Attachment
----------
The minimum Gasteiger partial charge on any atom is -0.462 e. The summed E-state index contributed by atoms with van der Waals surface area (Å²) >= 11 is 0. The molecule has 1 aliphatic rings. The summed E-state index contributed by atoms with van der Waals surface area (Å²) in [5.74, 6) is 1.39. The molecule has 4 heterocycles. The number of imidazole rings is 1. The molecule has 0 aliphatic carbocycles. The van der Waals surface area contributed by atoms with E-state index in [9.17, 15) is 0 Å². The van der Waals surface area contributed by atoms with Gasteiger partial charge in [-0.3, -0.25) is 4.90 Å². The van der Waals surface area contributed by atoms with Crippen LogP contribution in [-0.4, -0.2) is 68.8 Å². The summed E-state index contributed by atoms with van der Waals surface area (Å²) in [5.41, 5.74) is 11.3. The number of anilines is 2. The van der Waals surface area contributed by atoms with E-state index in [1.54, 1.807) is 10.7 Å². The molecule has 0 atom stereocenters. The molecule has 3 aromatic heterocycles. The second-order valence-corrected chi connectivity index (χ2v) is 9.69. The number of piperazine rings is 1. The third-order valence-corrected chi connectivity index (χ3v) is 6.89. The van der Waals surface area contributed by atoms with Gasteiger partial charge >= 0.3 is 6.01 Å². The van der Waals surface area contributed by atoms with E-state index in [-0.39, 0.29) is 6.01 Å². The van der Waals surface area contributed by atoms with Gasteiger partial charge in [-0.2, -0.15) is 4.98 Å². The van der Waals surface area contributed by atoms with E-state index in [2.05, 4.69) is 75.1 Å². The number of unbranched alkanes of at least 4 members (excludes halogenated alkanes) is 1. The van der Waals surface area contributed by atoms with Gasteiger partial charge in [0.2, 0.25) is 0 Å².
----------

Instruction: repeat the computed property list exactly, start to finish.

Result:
The minimum Gasteiger partial charge on any atom is -0.462 e. The summed E-state index contributed by atoms with van der Waals surface area (Å²) >= 11 is 0. The molecule has 1 aliphatic rings. The summed E-state index contributed by atoms with van der Waals surface area (Å²) in [5.74, 6) is 1.39. The molecule has 4 heterocycles. The number of imidazole rings is 1. The molecule has 0 aliphatic carbocycles. The van der Waals surface area contributed by atoms with E-state index in [9.17, 15) is 0 Å². The van der Waals surface area contributed by atoms with Gasteiger partial charge in [-0.3, -0.25) is 4.90 Å². The van der Waals surface area contributed by atoms with Crippen LogP contribution in [-0.4, -0.2) is 68.8 Å². The summed E-state index contributed by atoms with van der Waals surface area (Å²) in [5.41, 5.74) is 11.3. The number of anilines is 2. The van der Waals surface area contributed by atoms with E-state index in [1.54, 1.807) is 10.7 Å². The molecule has 0 atom stereocenters. The molecule has 3 aromatic heterocycles. The second-order valence-corrected chi connectivity index (χ2v) is 9.69. The number of piperazine rings is 1. The third-order valence-corrected chi connectivity index (χ3v) is 6.89. The van der Waals surface area contributed by atoms with Gasteiger partial charge >= 0.3 is 6.01 Å². The van der Waals surface area contributed by atoms with E-state index in [-0.39, 0.29) is 6.01 Å². The van der Waals surface area contributed by atoms with Gasteiger partial charge in [-0.2, -0.15) is 4.98 Å². The van der Waals surface area contributed by atoms with E-state index in [2.05, 4.69) is 75.1 Å². The number of unbranched alkanes of at least 4 members (excludes halogenated alkanes) is 1. The van der Waals surface area contributed by atoms with Gasteiger partial charge in [0.2, 0.25) is 0 Å².